For Chairesia, a guiding principle in her life has been the dictum, “Let thy food be thy medicine” (Hippocrates). For her that means building bridges between health care and healthy eating. “How can food prevent illness? How can we get the most nutrients from food? I think organic farming is one way to do that.”

In her first year farming at Big River, she has planted a big variety of vegetables, including hot peppers, tomatoes, squash, carrots, beets, and peas. Also, in a nod to family history. cream peas, similar to black-eyed peas. Her mother told her, “If you can’t grow them at the farm, you have to grow them at your house!”

While she had always gardened wherever she lived, farming is a much bigger scale. “You can’t just let things go. You’re managing all the planning and costs.” She hasn’t been alone. Siblings who live in the area have pitched in, along with nieces and nephews and friends. “They’re pulling weeds and Snapchatting.” Her mother has also been a frequent visitor to the farm, providing company and keeping an eye on the cream peas.

MFA support has been invaluable. “I like that they take people in with all levels of farming experience. There is a strong support system, and its great they have past graduates of the training here assisting us.” She also appreciates the genuine way farmers help each other. “When people here offer help, they’re not looking for something in return. When they ask about your crops, they mean it.”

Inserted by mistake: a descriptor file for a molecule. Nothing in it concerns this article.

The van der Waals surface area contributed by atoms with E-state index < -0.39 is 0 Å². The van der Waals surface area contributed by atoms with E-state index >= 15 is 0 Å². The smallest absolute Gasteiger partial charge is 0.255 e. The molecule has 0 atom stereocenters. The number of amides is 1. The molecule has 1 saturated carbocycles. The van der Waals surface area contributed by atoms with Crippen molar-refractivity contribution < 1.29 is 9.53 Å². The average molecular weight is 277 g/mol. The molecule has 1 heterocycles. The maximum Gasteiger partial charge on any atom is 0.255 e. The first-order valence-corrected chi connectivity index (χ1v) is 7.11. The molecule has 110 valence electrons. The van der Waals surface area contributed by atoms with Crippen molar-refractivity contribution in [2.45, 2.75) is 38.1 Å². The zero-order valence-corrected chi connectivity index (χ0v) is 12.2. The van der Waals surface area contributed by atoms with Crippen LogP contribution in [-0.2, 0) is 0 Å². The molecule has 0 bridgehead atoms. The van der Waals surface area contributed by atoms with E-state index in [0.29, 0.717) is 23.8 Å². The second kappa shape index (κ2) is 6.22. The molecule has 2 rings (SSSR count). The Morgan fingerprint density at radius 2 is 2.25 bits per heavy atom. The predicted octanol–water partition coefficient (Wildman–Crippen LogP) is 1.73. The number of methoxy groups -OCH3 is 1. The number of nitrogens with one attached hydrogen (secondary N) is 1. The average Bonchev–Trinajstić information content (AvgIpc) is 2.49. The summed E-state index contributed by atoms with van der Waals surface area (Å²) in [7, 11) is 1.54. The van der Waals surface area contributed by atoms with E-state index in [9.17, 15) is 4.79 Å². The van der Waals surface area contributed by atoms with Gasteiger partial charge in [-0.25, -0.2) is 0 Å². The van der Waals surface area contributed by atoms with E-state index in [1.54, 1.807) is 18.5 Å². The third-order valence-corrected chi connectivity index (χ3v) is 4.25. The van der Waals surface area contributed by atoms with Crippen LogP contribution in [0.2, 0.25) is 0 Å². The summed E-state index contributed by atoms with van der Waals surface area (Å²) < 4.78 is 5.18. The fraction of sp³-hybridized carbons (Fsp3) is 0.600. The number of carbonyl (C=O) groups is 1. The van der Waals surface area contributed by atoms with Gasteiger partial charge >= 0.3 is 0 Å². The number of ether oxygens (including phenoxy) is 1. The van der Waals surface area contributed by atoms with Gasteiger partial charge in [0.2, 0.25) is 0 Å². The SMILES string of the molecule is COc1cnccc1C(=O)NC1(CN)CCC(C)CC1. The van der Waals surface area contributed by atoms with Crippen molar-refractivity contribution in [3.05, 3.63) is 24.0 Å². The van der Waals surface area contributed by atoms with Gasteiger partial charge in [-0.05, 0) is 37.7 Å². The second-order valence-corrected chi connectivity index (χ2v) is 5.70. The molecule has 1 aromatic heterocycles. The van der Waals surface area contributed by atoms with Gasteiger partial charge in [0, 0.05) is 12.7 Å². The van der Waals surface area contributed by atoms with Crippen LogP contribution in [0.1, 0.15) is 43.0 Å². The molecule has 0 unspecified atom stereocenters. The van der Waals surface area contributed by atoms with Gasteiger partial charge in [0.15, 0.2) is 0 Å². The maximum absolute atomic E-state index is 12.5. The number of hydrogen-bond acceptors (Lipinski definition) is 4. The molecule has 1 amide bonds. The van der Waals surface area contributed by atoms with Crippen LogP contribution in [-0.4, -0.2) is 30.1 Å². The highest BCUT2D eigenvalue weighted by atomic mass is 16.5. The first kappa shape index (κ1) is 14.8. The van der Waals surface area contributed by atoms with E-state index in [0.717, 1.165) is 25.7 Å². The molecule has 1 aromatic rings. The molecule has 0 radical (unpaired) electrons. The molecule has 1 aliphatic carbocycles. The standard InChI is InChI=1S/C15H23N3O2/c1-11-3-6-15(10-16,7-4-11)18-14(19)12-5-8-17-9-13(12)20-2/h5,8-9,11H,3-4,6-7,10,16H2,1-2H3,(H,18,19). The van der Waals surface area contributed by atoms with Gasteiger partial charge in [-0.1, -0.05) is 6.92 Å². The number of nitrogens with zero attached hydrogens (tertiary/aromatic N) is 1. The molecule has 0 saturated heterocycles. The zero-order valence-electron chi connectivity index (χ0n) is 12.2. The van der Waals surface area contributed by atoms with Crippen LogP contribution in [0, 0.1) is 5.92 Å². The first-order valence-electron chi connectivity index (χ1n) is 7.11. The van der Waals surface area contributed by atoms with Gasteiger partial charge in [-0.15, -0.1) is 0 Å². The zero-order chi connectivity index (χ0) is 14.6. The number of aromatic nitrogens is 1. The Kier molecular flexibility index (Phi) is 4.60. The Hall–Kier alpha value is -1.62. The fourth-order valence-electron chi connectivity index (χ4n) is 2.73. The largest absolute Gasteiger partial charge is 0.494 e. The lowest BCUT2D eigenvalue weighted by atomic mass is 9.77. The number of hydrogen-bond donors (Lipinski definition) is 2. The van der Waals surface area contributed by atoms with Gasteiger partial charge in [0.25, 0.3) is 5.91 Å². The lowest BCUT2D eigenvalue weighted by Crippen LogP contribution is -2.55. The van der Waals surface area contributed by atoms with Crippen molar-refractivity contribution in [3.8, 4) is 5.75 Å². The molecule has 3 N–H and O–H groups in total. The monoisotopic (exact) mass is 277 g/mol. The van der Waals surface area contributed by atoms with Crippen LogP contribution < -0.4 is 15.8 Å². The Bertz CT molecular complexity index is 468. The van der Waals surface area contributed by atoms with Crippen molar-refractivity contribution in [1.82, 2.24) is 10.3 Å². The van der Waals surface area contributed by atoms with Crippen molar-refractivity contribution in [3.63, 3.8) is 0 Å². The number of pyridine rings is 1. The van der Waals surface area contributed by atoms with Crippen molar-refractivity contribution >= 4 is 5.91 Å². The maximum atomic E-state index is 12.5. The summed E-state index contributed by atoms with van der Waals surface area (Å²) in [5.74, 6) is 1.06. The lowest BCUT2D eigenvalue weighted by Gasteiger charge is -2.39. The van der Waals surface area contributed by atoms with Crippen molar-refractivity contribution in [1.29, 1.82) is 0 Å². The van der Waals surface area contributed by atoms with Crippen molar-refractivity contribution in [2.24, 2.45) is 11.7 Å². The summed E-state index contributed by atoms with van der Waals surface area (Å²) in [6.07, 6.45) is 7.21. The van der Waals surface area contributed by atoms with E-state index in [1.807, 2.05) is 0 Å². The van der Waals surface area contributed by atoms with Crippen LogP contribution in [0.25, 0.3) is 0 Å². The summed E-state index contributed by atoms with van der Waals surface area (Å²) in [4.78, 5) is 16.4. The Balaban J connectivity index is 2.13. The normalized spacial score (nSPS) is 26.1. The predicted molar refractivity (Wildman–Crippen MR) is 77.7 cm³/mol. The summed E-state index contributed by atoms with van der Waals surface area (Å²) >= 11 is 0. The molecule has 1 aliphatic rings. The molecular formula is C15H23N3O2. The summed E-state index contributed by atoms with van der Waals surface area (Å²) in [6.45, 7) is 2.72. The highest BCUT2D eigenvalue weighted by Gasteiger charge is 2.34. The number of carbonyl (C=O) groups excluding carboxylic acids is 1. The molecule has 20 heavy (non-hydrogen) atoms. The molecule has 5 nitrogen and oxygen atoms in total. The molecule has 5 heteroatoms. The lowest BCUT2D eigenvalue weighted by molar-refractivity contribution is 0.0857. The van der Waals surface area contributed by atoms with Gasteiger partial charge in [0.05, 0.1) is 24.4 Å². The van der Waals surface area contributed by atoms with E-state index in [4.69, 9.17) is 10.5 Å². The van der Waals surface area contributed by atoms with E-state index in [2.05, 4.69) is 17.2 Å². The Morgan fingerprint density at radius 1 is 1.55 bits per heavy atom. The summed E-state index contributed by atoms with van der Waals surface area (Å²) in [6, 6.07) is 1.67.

In addition to her vegetable plot, Chairesia is also growing a second plot with herbs, both medicinal and culinary, including holy basil, chamomile, mint, and calendula.

Her goal to make plant-based healing teas, tinctures, and oils, and to market herbs to practitioners of alternative medicines. She is also looking into creating a hybrid CSA model for her vegetables. “I always wanted to get a CSA, but couldn’t find a way. I want more people to have access to healthy food.” Her future plans include getting a bigger plot at Big River next year, focusing more on fewer crops that are the most important to her, and building markets for her produce and products.

Down the road, she’d love to buy some land and start a teaching farm. “Organic food is expensive—how can you grow your own? I want to pass this knowledge along, I want to give back. It’s hard work at the farm, but at the end of the day you feel good, you feel peaceful.” 

Posted 7/28/2016 12:17pm by Minnesota Food Association.

Greetings Members,

Wednesday is the best day on the farm. Now that we have hit a good stride in our weekly activities I think I can say that with good authority. I'll tell you why.

On Wednesday the pack shed is full of people washing produce, unpacking harvest totes, packing wholesale boxes and just hanging out. The kids on the farm zip around on bikes and the staff runs around checking in produce and teaching farmers how many carrots go in one bunch. It is a zoo, but if I step back and take a breathe I see the hive working in harmony.